CHIPS star (and writer and director) Dax Shepard said his love of the old TV show was tied to his lifelong love of anything with wheels and motors.

For Shepard, watching stars Larry Wilcox and Eric Estrada weaving their motorcycles through L.A. traffic offered a kind of "car porn," the chance to see now-vintage cars in their natural 1970s habitat.

"I'm the Larry Flynt of car porn," said Shepard, who grew up near Detroit in a GM family, who worked for the company himself in his teens and 20s, and whose first directing job (Hit & Run) was a tribute to the muscle-car movies of the 1970s.

He also has a degree in anthropology, which gives him a unique window into the startling changes in American culture relative to the automobile -- Shepard's generation of car nuts is giving way to a generation, weaned on web-based chauffeurs, eagerly looking forward to cars that drive themselves.

"I have so many friends who are just beyond excited to have their Tesla drive them somewhere. My feeling is, if you're going to be in the car, you should at least have the pleasure of driving the thing," said Shepard, who stopped in Philadelphia with costar Michael Pena to promote the movie, opening Friday.

Pena pointed to the practical advantages of self-driving cars.

"You can get work done."

Shepherd was unconvinced.

"But you won't. You'll check your Twitter 25 times, or go on Instagram and get really jealous about somebody else's vacation."

Shepard, who grew up on cars and movies, said cars have been an essential part of the language of film -- every bit as important to the iconography of freedom and independence as the horse was to the western.

If cars have been used in cinema as a symbol of freedom and independence, what would self-driving cars symbolize?

"Its weird to me that kids these days aren't counting down the day until they get their license. That blows my mind. I was driving underage. I was sneaking the car out. It was all I cared about. Every time I had a break, I was planning a road trip. The idea of being this completely autonomous entity, that I could go anywhere, that is like having a superpower."

He has tried for years to explain this to his wife, Kristen Bell, but she didn't get it -- until she saw CHIPS.

"She said, 'I can't believe you made me care about motorcycles.  I get it now. You're going up and down staircases, you're jumping over things, you're going super-fast, you're catching the bad guys, it makes you a superhero.' I was pleased with that."

Pena, whose brother is a police officer, admired the original TV show for different reasons.

"I just love the story of two guys who are friends. And as a Latin guy, I like that there is a Latin guy who's part of the group, doing some good. Not getting arrested, but being a good cop. There's something cool about that."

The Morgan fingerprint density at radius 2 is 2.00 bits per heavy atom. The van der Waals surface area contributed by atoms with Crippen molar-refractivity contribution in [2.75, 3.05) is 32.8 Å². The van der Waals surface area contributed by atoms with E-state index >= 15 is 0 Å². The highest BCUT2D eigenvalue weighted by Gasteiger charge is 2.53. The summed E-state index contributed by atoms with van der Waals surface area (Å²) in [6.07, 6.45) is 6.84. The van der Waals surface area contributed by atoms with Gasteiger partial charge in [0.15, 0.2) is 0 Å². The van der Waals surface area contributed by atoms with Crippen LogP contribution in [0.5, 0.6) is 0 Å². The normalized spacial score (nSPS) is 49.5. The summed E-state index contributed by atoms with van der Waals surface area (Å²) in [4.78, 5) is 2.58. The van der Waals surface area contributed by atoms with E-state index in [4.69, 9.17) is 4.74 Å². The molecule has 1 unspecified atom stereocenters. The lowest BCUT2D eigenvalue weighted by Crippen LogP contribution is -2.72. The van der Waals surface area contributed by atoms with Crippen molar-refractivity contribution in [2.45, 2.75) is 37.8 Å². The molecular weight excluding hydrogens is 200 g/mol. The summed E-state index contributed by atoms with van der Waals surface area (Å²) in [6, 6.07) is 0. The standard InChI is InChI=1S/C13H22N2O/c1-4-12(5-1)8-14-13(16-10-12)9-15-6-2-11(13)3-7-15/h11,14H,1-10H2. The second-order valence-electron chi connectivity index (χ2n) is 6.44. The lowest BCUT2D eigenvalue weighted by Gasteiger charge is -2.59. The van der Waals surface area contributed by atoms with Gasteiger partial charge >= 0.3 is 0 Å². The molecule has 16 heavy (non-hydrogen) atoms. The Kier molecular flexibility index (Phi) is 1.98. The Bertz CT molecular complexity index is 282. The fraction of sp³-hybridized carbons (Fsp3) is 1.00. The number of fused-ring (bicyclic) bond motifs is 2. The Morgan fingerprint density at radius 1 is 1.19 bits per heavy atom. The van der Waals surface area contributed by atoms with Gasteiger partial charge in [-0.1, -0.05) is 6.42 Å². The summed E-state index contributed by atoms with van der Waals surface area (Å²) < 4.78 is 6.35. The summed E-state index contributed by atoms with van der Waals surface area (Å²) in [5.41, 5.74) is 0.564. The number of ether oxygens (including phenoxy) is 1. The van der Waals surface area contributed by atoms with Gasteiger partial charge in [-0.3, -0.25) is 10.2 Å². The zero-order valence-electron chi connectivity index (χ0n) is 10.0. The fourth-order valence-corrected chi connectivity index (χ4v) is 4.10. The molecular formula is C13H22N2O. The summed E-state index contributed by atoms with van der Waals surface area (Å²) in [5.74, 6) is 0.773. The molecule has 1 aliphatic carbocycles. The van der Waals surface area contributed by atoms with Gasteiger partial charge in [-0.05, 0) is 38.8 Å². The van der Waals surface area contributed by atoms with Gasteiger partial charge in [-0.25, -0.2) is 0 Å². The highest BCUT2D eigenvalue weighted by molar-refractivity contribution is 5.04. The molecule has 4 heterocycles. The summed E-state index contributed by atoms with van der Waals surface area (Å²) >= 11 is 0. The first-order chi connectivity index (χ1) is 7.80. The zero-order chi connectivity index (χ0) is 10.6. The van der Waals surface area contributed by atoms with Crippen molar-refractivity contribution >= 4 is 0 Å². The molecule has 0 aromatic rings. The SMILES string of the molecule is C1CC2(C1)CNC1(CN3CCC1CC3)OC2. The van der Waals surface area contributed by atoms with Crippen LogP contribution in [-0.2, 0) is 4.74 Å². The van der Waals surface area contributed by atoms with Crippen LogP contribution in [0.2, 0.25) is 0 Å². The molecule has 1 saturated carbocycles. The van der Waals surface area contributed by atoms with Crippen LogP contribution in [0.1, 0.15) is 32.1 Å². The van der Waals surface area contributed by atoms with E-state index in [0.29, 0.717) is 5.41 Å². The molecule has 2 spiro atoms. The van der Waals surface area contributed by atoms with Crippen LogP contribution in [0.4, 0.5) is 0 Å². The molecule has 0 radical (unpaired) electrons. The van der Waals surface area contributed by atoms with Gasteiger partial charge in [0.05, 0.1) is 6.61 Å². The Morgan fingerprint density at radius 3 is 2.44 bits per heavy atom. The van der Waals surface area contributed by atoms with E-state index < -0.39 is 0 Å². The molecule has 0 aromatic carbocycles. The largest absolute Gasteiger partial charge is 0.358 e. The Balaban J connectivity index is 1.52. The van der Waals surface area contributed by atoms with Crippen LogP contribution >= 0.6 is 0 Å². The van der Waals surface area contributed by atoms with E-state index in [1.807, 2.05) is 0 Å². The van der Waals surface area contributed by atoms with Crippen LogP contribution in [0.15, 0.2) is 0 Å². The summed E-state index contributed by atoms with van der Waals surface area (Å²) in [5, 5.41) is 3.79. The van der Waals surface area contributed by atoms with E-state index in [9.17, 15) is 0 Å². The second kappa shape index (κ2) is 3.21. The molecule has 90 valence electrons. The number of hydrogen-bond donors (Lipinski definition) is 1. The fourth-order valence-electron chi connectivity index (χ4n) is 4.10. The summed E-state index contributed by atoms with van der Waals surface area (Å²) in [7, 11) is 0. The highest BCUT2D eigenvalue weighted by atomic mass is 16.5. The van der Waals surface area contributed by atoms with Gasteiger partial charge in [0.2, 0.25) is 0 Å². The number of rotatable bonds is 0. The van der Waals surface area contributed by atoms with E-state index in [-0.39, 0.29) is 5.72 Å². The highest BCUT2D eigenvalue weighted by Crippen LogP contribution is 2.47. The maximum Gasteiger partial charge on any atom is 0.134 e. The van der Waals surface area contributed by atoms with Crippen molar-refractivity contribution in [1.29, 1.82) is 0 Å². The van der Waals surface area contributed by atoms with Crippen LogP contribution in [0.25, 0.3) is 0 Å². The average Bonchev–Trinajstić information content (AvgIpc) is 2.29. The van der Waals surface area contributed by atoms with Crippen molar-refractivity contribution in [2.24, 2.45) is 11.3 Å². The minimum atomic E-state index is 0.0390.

Danny Boyle on 'T2 Trainspotting'

Movies have been preoccupied recently with time and aging -- Richard Linklater with his Sunrise trilogy and Boyhood, even Logan with its superhero-in-winter premise.

The latest in that vein (pardon the pun) is T2 Trainspotting, a chance for Danny Boyle to revisit his 1997 surprise smash, at the time a galvanizing rebel yell for U.K. youth, seen through the experiences of four hedonistic Scots friends (Ewan McGregor, Robert Carlyle, Jonny Lee Miller, Ewan Bremner).

All key members of the original cast were game for a reunion, even after Boyle told them how merciless the sequel would be.

"We told them, 'Look, we're literally going to be juxtaposing you with the original incarnations of you, right there on screen. That will be cruel for you,'" said Boyle, who weaves snippets from the original into T2, contrasting the chest-puffing of youth with the sagged shoulders of middle age.

T2, which opened Friday, wades remorselessly into the subject of fortysomething disappointment. The four men didn't have much in the original aside from friendship, and in the embittered T2, they don't even have that. The plot has them settling old scores.

"There is a place for carelessness and rebelliousness, and that place is youth. But you keep going, and by the time you get to your 40s, that is gone, and you've lived, and gotten married, and fathered children, and suffered disappointments. [T2] is about that, and about the process of atonement."

Knitting together images of the characters, young and old, makes the point in a unique way, Boyle said.

"I think movies, of all of the art forms, are about time. Someone has said, and it's true, that when you're editing, you're really doing two things -- you slow time down, or you speed it up. In more extreme circumstances," Boyle said, "you can freeze time, unlock time, or imagine future time."

Time, he said, also frames the interaction between director and audience.

"Part of the contract with the audience, you ask for 90 minutes or two hours of their time, and they give it you, and you give them in return an interpretation of time. No other art form can do that, play with time in front of you like that. No wonder movies turn to time as a subject."